I pulled out the Playstation 3 to switch up the games that I have been reviewing the projectors with. First on tap was Resistance: Fall of Man. I played the Burning Bridges section and the projector really showed off the contrasting textures around the town. From the brick facades to the burned out buildings and rubble, the Sanyo did a nice job of replicating the game area. There is a lot of action going on in this game both up close and in the background, so I was pleasantly surprised at how well the PLV-Z2000 handled these varying levels of activity on the screen. They were clean, detailed and easily discernable. After playing Resistance on a normal 720p LCD, it was quite an upgrade to play it utilizing the 1080p output to maximize the image quality.
I also played quite a bit of Rachet and Clank: Future Tools of Destruction with the PS3. I was specifically looking for how the Sanyo rendered the brightly lit and colorful environment as well as getting a good gauge on how the projector would handle a lot of activity on the screen at one time. As I worked my way deeper into the opening levels of the game, two things really stood out. The first was the texture of Ratchet’s fur and Clanks metal skin. I wasn’t specifically looking at this, but it was detailed enough that it caught my eye despite this game being a colorful menagerie of robots, plants, bombs and boxes that were also drawing my attention. These items in the environment lead me to the second thing that caught my eye, which was how well everything worked together on screen. Much like Resistance: Fall of Man, there is always something going on somewhere in your view. There is always a nasty robot working their way toward you, little fur balls trying to blow you up or stuff just getting scattered around in both the background and foreground. Just like my results with Resistance, The Sanyo projector displayed Rachet and Clank as very detailed and clean looking, while the beautiful and vibrant landscape stayed true no matter how many things were getting blown up on the screen.
While everyone on the face of the Earth was playing Grand Theft Auto IV, I was getting messages on Xbox Live from friends asking me if I was sick or crazy. This was due the last game I tested being The Elder Scrolls IV: Oblivion on the Xbox 360, which has become my preferred benchmark for video device tests. I spent a good long time playing through various levels of Oblivion primarily to get a feel for how the projector handled various lighting situations. Anyone familiar with the game knows that the environment is quite dynamic, so the weather changes constantly and as the sun rises and sets the image reacts accordingly. All these variables create a gaming atmosphere on screen that changes constantly, meaning your video output needs to be able to keep up with extreme brightness, darkness and everything in between. Again, the Sanyo was nearly flawless producing a fabulous gaming image and experience.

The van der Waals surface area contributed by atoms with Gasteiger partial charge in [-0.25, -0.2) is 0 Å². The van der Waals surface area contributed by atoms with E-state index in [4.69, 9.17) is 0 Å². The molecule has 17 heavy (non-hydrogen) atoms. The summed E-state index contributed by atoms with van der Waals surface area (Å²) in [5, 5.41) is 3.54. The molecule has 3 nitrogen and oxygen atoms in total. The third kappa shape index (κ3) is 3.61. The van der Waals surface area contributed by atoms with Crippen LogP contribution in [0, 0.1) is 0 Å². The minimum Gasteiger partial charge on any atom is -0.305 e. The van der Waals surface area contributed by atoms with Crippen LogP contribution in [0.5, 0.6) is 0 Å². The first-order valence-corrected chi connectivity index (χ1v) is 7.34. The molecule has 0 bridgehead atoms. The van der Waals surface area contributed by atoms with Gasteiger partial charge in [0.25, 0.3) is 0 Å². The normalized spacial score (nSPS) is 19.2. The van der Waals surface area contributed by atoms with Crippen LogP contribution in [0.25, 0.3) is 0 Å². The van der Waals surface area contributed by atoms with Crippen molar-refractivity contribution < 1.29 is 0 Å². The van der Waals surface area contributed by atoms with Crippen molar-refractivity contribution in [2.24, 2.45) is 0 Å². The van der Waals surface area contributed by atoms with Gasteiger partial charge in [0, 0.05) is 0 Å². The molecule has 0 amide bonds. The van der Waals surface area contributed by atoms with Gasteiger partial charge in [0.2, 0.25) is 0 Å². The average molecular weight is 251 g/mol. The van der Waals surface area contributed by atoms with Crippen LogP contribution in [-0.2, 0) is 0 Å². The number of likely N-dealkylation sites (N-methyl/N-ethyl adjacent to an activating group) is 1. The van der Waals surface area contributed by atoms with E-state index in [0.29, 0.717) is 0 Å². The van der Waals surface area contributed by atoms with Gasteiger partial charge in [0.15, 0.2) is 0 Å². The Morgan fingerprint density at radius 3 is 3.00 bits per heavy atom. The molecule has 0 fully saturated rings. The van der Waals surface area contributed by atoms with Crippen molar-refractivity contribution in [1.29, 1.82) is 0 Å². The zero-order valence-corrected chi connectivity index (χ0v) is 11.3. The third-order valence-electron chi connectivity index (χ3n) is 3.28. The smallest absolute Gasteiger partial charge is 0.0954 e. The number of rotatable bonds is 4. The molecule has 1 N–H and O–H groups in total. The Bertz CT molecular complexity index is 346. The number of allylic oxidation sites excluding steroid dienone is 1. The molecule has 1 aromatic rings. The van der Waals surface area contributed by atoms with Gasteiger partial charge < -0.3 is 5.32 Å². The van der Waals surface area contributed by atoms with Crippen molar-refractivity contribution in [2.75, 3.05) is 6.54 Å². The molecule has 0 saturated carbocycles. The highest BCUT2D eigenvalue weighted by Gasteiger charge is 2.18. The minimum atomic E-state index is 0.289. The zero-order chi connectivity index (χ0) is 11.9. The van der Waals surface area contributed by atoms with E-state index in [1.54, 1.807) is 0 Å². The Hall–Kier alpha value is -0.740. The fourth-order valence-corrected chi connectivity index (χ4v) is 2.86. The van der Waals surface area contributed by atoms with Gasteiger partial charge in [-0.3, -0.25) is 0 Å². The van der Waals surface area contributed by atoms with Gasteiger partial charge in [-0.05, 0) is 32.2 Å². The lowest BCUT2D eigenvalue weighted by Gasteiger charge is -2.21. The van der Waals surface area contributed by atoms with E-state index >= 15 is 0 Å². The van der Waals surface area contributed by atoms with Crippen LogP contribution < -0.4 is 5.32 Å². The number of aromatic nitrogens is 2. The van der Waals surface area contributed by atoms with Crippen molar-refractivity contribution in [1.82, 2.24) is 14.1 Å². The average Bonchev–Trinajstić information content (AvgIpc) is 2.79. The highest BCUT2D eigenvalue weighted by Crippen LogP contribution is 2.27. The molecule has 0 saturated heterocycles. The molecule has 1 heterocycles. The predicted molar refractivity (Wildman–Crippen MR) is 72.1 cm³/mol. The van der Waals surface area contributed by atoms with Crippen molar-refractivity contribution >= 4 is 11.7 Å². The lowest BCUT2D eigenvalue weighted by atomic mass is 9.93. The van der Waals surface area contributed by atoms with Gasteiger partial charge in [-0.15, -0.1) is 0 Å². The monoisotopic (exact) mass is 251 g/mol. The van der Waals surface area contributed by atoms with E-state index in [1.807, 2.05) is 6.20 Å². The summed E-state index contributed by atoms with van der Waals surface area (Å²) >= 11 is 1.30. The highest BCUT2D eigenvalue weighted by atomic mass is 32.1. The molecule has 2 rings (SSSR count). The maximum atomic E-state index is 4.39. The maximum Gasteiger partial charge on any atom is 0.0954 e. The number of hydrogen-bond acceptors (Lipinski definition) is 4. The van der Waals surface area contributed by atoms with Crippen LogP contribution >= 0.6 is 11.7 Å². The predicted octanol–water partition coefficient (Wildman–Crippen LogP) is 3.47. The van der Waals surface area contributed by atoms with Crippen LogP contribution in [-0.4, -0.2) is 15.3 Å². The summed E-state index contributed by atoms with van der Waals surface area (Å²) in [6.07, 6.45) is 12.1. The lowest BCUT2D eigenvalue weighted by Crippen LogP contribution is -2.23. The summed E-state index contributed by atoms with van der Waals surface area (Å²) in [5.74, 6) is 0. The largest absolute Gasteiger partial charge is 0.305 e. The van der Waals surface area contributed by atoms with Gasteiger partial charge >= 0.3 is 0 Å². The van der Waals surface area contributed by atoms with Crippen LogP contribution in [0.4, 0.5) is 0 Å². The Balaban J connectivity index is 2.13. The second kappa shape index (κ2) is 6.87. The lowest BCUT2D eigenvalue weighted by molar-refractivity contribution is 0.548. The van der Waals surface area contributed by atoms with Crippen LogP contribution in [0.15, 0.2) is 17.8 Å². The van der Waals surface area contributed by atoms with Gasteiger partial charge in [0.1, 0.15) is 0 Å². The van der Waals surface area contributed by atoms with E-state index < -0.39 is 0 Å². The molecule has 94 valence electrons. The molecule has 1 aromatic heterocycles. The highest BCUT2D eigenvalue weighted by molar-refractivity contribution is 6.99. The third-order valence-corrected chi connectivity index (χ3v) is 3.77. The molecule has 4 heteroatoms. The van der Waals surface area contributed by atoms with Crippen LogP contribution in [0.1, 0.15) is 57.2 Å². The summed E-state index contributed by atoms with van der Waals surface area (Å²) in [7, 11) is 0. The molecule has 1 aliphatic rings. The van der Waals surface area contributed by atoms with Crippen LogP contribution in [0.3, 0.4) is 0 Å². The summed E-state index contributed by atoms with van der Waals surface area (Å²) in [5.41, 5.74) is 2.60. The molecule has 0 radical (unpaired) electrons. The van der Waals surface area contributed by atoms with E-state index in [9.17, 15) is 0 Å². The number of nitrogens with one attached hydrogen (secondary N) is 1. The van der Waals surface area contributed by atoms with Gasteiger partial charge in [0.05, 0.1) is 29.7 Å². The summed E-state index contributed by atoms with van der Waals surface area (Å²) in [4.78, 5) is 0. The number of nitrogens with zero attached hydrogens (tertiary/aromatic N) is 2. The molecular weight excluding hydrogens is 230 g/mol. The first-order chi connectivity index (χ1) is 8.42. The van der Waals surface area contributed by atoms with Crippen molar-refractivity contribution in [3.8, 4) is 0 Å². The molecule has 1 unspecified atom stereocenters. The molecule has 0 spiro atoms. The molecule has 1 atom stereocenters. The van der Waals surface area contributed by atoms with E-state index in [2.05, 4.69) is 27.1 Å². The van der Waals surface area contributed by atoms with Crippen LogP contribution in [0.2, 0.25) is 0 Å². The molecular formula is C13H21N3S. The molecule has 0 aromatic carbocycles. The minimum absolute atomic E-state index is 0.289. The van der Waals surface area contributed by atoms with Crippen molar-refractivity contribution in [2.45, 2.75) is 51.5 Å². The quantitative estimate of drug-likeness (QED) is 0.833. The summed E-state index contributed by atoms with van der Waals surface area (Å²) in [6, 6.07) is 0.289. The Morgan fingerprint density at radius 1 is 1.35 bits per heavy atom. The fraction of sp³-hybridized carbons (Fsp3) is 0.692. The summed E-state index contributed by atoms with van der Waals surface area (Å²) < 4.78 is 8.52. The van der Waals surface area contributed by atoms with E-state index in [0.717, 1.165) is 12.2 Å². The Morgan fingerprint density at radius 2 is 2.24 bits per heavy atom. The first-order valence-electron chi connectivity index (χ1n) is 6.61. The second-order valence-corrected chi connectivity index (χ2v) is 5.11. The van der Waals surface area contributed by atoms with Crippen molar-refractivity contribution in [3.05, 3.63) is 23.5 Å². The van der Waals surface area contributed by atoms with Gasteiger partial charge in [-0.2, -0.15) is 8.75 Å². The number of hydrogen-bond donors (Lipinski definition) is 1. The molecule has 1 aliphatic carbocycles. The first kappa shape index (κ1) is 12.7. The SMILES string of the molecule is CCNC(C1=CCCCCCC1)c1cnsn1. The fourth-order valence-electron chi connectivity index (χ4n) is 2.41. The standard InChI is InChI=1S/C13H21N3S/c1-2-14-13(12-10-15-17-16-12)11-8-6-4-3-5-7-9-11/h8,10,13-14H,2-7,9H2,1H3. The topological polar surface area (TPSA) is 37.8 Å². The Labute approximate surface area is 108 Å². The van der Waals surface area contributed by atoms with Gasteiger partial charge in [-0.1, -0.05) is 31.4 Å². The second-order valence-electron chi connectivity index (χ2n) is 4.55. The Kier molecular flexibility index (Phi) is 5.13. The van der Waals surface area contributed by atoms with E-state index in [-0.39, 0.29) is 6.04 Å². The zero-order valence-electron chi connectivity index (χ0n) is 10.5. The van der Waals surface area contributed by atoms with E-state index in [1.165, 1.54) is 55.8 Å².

The overall gaming performance of the Sanyo PLV-Z2000 was excellent, providing me every detail and image I expected to see, and a few that I had not seen before (a good thing). Despite the unit not having any specific mode or circuitry to eliminate lag from the console, the LCD-based projo never felt like it was falling behind or getting out of sequence while playing. While reviewing the Sanyo, I had some of my all-time best gaming experiences to date.
Miscellaneous Items of Note
• The PLV-Z2000 has a large chassis that will require an extended shelf space.
• It includes a three-year, limited part and labor warranty and a 90-day lamp warranty.
• Capable of a varied screen size for both short and long throw distances.
• Replacement lamp costs around $300-$400.
• Requires large size ceiling mount.
• Low heat and whisper quiet fan technology.
|Motorized Lens Cover
||Unique Mounting Pattern
||Manual control dials "sloppy"
|Lots of Inputs
Items utilized in the testing of the Sanyo PLV-Z2000 included, but not limited to:
Xbox 360 Elite, Xbox 360 HD-DVD drive, Sony PlayStation 3, Sony Blu-Ray drive (PS3), amplified Off-air antenna, DirecTV Satellite feed, and a 92” 16:9 Da-Lite fixed screen.
Testing was done at a throw distance of 11’ 5” from a 92” 16:9 screen with a bookshelf mount location (approx six feet off the floor.) Seating was at a distance of nine feet from the screen.
The Sanyo PLV-Z2000 is a fantastic looking Home Theater projector that delivers excellent picture quality for gaming as well as normal and HD TV viewing. The large size of the chassis, sloppy dial construction and inability to mount it with most universal mounts are negatives, but not enough to override the excellent picture it produces. For anyone that does not have space limitations and is looking for maximum flexibility in the size of the projected image, the PLV-Z2000 is an ideal solution at $2,499.
A special thanks to Automated Visions/AV Homes here in Hilliard, Ohio for the use of a 92” fixed Da-Lite screen.
The Sanyo PLV-Z2000 is a big box that delivers an even bigger picture. Images were crisp, set-up was easy and the gaming and TV viewing fantastic. Despite the size issue, it is one of the best performing projectors on the market under $2500.
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